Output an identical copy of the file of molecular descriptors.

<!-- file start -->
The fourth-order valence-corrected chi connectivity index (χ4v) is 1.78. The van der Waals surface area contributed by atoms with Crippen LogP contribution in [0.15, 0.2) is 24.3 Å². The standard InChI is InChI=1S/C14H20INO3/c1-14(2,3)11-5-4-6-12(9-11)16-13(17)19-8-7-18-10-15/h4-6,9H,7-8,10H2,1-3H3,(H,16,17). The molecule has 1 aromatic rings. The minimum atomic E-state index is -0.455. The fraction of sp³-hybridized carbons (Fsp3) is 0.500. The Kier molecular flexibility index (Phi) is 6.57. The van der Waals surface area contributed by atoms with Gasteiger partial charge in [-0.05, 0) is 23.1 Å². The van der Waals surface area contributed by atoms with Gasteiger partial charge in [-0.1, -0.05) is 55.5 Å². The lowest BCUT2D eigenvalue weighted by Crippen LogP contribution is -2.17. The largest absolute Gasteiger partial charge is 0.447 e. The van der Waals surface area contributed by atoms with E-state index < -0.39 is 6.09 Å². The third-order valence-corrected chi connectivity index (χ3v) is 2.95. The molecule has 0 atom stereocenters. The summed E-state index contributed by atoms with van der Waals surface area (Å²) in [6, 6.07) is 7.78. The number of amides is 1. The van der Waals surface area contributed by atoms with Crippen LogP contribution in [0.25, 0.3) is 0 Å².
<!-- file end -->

The fourth-order valence-corrected chi connectivity index (χ4v) is 1.78. The van der Waals surface area contributed by atoms with Crippen LogP contribution in [0.15, 0.2) is 24.3 Å². The standard InChI is InChI=1S/C14H20INO3/c1-14(2,3)11-5-4-6-12(9-11)16-13(17)19-8-7-18-10-15/h4-6,9H,7-8,10H2,1-3H3,(H,16,17). The molecule has 1 aromatic rings. The minimum atomic E-state index is -0.455. The fraction of sp³-hybridized carbons (Fsp3) is 0.500. The Kier molecular flexibility index (Phi) is 6.57. The van der Waals surface area contributed by atoms with Gasteiger partial charge in [-0.05, 0) is 23.1 Å². The van der Waals surface area contributed by atoms with Gasteiger partial charge in [-0.1, -0.05) is 55.5 Å². The lowest BCUT2D eigenvalue weighted by Crippen LogP contribution is -2.17. The largest absolute Gasteiger partial charge is 0.447 e. The van der Waals surface area contributed by atoms with E-state index < -0.39 is 6.09 Å². The third-order valence-corrected chi connectivity index (χ3v) is 2.95. The molecule has 0 atom stereocenters. The summed E-state index contributed by atoms with van der Waals surface area (Å²) in [6, 6.07) is 7.78. The number of amides is 1. The van der Waals surface area contributed by atoms with Crippen LogP contribution in [0.25, 0.3) is 0 Å².